Wednesday, March 16, 2011

"White Bronze" Eagles of McLennan County

KWTX article from 9/2/2010
Today, the eagles perched atop the McLennan County Courthouse were unceremoniously removed.  The plan is to replace the eagles with replicas cast in aluminum.  Some time ago, a good friend of mine told me that the eagles were made of cast zinc and had red lights for eyes.  Distracted by the image of an eagle-of-justice watching my every move with its glowing red eyes, I ignored the curious fact that they were made of zinc.  Zinc... how strange.  In the 1850's, zinc became the commodity of choice for the cast sculpture... cheap cast sculpture.  Zinc ore was plentiful worldwide and thus cheap to obtain.  The melting point for zinc is low, 787.15 F, thus the facility and equipment needed to cast large sculptures was much less expensive than for bronze or cast-iron casting.  Cast-iron was relatively cheap as a material, but zinc does not rust: an important quality for public sculptures.  Wanting to improve the perception of zinc as an artistic medium, foundries and cemetery monument makers renamed zinc "white bronze."  After a short period exposed to the elements, zinc-oxide forms on the surface of the monument, protecting the zinc underneath and creating a white patina.  see Zinc Sculpture in America, 1850-1950, By Carol A. Grissom, and White Bronze Grave Marker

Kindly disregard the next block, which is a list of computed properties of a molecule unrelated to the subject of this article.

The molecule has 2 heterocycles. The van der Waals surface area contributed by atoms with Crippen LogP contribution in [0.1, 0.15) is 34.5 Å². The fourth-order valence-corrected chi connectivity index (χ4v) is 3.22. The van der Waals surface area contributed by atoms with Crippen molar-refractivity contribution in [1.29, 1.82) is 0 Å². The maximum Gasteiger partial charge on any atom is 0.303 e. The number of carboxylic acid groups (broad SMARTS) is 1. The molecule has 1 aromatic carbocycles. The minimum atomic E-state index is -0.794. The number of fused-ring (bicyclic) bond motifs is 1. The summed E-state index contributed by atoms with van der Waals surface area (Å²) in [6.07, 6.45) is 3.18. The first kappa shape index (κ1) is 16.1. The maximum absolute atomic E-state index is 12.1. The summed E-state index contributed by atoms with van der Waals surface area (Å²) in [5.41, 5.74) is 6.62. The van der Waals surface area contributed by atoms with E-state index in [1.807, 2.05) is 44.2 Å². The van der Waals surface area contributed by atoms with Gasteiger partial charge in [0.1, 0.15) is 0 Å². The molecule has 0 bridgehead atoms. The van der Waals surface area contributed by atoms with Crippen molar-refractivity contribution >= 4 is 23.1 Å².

Photo by M. Johnson

1 comment:

  1. It should also be noted that eating zinc is very important. Without a health quantity of zinc in a child's meal, the child is more susceptible to infections and may suffer from diminished growth and delayed sexual maturation.